When the dust settles, Penn State and Indiana players can say casually that they took part in Joe Paterno's 700th game as a coach at Penn State. It's probably one of the least known statistics of a man who has been under the spotlight for so long that he no longer knows the feeling of anonymity. It's difficult to summarize such a career in a way that the brain can manage it, numbers much past 10 are difficult to visualize, let alone grasp the sheer magnitude of.
In football terms Paterno will have seen 2,800 quarters of football. Coached through 42,000 minutes. Will have had 4,200 timeouts. Watched 1,400 half-opening kickoffs. Or as I like to think of it, could have sat through 75 consecutive viewings of the Lord of The Rings trilogy (Non-Blue Ray edition). All of which are feats in and of themselves.
But for Paterno, it's just one more trip around the block. "I've done my penance. I've had 700 press conferences" Paterno said at his 12:30 weekly press conference. It's a remark that embodies the rigors of coaching outside of Xs and Os. That a coaching job consumes your life and becomes who you are. One need not look farther than Florida's head coach Urban Meyer for someone forced to step down in their prime due to the toll coaching takes on the body.
If anything, Paterno's 700 games have been a testament to his perseverance. That when the odds have been stacked handily against him, he has lowered his head and taken them full on. The success resulting from Paterno's ongoing collisions with adversity have been varied, but ultimately the 404-136-3 record as head coach speaks for itself. Perhaps to a man that was, but still to a man Paterno strives to be.
For many Penn State fans the past several years have been a test of their faith. That the Grand Experiment was worth all the money and the losses to Iowa and Ohio State. Certainly these concerns are justified, Penn State is not the program it was, and is not the program it could be, but for all 700 games Paterno has given Nittany Lion fans his best effort. A thin argument to hold up against a struggling program, but no less the truth.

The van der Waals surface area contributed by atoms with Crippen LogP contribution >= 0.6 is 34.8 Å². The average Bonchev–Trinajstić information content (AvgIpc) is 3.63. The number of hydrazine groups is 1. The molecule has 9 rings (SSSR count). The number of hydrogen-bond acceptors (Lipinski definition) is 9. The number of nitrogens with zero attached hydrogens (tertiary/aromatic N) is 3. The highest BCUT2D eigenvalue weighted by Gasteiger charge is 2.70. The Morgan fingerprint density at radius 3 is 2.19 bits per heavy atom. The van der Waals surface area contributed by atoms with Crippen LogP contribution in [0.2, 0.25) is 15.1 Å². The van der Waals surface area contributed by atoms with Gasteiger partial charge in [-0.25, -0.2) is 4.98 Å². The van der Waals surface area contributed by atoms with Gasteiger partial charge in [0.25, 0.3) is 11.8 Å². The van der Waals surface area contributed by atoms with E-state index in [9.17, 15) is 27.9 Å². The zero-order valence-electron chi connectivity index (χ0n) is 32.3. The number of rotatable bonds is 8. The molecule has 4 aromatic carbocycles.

Last week, as he finished talking to media after beating Eastern Michigan, Paterno pulled from his pocket a sheet of paper. Neatly folded he opened it up to reveal a list of points of emphasis in the game plan. That Curtis Dukes needed to pass protect better, that the wideouts needed to run their routes better and so on. Simple points, but important details that could be missed by a casual observer. A sign from a closely guarded man that he might be older, but he is not dumb.
What the future holds for Joe Paterno and Penn State remains to be seen, but in Penn State fan's eagerness for the future, we need not forget the enormity of Joe Paterno's effort over the years. That 700 games later Joe Paterno is still chugging along, hoping to get the upper hand on the next team that walks into town. It might be exciting to think about the future of the program, but it would also be a shame to quickly shut the door on a man before saying thank you.